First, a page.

Active CMV infection represents another acute allograft injury. As known, CMV infection may trigger acute rejection episodes. On the basis of recent experimental studies, this phenomenon may also be cautiously explained on the basis of innate immune mechanisms. Thus, it could be shown that the Toll-like receptor 2 and its cofactor CD14 recognize CMV virions already during the entry stage of infection and subsequently trigger inflam­matory cytokine production. [67] TLR-bearing dendritic cells as well as TLR-bearing natural killer (NK) cells, that are also part of the innate immune system, are among the first immune effecter cells to arrive at a CMV­induced intra-graft inflammation. In reciprocal cross talks with dendritic cells, the NK cells get activated and are able to lyse CMV infected cells. [51],[68],[69],[70] From those necrotic graft cells, endogenous legends such as heat shock proteins as well as allo-antigenic material may be released which lead to activation of another set of dendritic cells which, in turn, via interaction with allo-reactive T-cells, lead to activation of adaptive allo-immunity [Figure - 3].

The concept of injury-induced activation of the innate immune response also includes the notion that allo-grafting in mice, with deficiencies in signalling molecules of cells of innate immunity or, under treatment of ROS-mediated reperfusion injury, should lead to prolongation of allograft survival. In fact, first reports of such studies have recently been published. In experiments in mice with targeted deletion of universal TLR signal adaptor protein MyD88, minor antigen-mis­matched (HY-mismatched) allograft rejection did not occur in the absence of MyD88 sig­nalling, indicating that, at least in this system, innate immunity is linked to the initiation of the adaptive allo-immune response. Furthermore, the study demonstrated that the inability to reject these allografts results from a reduced number of mature DCs in draining lymph nodes, leading to impaired generation of anti­graft-reactive T cells and impaired Th1, but not Th2, adaptive response. [71] However, in similar experiments in these MyD88-deficient mice performed by the same group, fully MHC-mismatched skin and cardiac allografts were promptly rejected emphasizing the importance of MyD88-independent pathways in innate recognition of fully MHC-mismatched allografts. [72] Nevertheless, other experimental studies on a murine transplant model across the complete H-2 allo-barrier showed a pro­longation of skin allograft survival in both MyD88- and TRIF-deficient mice. [73]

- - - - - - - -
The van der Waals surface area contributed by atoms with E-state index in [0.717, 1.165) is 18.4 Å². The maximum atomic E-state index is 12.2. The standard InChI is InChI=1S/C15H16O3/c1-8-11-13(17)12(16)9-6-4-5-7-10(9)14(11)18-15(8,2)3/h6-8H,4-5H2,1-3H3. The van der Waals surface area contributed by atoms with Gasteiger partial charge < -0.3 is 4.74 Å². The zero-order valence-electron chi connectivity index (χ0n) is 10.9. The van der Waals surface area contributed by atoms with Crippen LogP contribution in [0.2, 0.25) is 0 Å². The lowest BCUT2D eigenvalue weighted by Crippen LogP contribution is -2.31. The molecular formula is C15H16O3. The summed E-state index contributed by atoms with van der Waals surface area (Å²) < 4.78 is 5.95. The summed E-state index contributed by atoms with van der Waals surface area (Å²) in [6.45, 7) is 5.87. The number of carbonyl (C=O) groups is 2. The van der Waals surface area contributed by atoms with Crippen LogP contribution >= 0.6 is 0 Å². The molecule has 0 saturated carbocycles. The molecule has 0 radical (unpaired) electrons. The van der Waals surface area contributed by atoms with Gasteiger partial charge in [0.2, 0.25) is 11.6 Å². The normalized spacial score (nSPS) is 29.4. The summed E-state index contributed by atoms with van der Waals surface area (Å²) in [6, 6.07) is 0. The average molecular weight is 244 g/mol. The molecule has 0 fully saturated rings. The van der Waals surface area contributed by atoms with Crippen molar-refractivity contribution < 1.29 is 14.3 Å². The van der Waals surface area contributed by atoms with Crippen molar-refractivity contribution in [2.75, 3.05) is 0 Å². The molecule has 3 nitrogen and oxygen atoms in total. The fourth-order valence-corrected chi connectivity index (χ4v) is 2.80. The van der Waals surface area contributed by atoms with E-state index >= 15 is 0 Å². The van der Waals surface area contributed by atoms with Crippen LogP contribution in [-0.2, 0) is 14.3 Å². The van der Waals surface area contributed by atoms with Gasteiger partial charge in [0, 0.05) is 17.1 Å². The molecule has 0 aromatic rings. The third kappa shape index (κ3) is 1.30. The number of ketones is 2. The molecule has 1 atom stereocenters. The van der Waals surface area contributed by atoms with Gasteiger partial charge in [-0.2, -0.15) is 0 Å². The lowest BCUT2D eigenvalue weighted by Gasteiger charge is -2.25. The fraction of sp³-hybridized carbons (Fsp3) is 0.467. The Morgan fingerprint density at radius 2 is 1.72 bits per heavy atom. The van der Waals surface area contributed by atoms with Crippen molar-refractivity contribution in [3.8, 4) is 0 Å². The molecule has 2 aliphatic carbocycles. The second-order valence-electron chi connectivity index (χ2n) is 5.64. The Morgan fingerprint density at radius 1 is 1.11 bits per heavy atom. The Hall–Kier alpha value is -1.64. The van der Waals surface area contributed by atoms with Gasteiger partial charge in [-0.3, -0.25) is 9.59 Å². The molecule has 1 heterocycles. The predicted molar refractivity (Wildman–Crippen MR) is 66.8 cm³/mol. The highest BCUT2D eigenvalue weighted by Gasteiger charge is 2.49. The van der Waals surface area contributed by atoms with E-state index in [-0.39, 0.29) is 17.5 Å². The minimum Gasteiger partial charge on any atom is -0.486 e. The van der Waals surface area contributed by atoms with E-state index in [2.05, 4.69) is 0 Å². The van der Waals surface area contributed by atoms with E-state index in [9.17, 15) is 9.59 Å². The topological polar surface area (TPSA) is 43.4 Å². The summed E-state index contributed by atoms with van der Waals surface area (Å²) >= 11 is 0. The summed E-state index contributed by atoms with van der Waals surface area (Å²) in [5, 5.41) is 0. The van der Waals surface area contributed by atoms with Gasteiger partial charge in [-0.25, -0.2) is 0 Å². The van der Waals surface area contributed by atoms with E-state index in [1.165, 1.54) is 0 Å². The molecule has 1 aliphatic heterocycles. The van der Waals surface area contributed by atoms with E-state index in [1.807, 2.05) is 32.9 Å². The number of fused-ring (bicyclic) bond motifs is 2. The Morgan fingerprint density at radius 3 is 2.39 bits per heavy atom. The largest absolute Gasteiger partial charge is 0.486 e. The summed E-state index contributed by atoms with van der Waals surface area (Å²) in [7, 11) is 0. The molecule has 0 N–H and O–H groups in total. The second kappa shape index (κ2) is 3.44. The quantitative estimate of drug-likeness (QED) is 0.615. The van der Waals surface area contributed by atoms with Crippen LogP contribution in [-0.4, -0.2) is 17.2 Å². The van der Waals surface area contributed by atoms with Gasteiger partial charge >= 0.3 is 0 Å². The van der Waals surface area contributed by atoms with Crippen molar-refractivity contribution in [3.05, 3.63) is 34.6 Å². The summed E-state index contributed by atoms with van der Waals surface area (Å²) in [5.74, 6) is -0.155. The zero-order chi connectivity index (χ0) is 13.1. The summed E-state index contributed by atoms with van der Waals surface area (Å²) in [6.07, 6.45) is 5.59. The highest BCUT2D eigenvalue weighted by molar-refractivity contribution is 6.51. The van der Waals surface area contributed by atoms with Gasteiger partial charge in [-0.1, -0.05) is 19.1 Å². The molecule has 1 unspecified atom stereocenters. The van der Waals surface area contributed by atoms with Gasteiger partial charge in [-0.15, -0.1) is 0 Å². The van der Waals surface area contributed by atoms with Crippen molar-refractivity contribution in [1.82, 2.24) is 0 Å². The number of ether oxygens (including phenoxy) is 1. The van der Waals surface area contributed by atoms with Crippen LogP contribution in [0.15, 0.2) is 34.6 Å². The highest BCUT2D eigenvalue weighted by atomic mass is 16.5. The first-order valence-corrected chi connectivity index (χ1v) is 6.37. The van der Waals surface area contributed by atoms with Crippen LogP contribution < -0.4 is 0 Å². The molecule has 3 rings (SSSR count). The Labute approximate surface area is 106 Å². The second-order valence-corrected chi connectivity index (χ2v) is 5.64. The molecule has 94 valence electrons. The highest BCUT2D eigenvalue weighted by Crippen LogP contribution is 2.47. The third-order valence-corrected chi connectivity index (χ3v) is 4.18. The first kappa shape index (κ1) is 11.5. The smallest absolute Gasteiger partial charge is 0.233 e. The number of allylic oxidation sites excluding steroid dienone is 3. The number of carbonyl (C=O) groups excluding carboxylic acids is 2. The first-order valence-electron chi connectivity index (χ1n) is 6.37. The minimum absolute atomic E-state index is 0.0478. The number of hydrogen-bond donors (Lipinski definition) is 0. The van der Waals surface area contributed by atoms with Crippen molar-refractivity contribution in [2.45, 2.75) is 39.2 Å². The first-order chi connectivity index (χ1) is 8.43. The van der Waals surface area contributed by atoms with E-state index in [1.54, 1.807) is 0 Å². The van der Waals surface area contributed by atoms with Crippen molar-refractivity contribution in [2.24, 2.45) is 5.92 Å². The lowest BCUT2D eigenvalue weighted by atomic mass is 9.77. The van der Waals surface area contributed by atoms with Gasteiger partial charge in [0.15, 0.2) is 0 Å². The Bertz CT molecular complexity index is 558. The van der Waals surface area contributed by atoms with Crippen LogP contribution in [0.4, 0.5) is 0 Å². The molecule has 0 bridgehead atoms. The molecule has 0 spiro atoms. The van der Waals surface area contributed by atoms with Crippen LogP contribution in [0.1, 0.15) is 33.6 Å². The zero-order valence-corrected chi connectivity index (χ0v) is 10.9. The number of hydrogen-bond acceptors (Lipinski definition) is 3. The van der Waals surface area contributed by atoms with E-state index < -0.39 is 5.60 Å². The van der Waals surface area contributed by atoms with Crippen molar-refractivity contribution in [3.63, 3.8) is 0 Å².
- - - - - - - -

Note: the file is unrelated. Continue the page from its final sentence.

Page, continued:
Moreover, treatment of the reperfusion injury with an antioxidant, e.g. the novel free radical scavenger MCI-186 (edaravone) during trans­plantation of hearts from C57BL/10 mice onto CBA mice, induced a significant prolongation of graft survival. Interestingly enough in this study, the transfer of cells from permanent cardiac allografts bearing CBA mice into untreated CBA mice recipients of heart trans­plants again significantly prolonged the survival of fully allogeneic cardiac grafts, suggesting a kind of T regulator cell-mediated tolerant state. [74] Indeed, this experiment reminds our early clinical trial in which the administration of the free radical scavenger superoxide dis­mutase during surgery led to a significant reduction of acute (and chronic) rejection in cyclosporin-treated kidney transplant patients. [1]


   Allograft Injury, Innate Immunity and Chronic Rejection (Allo-atherosclerosis) Top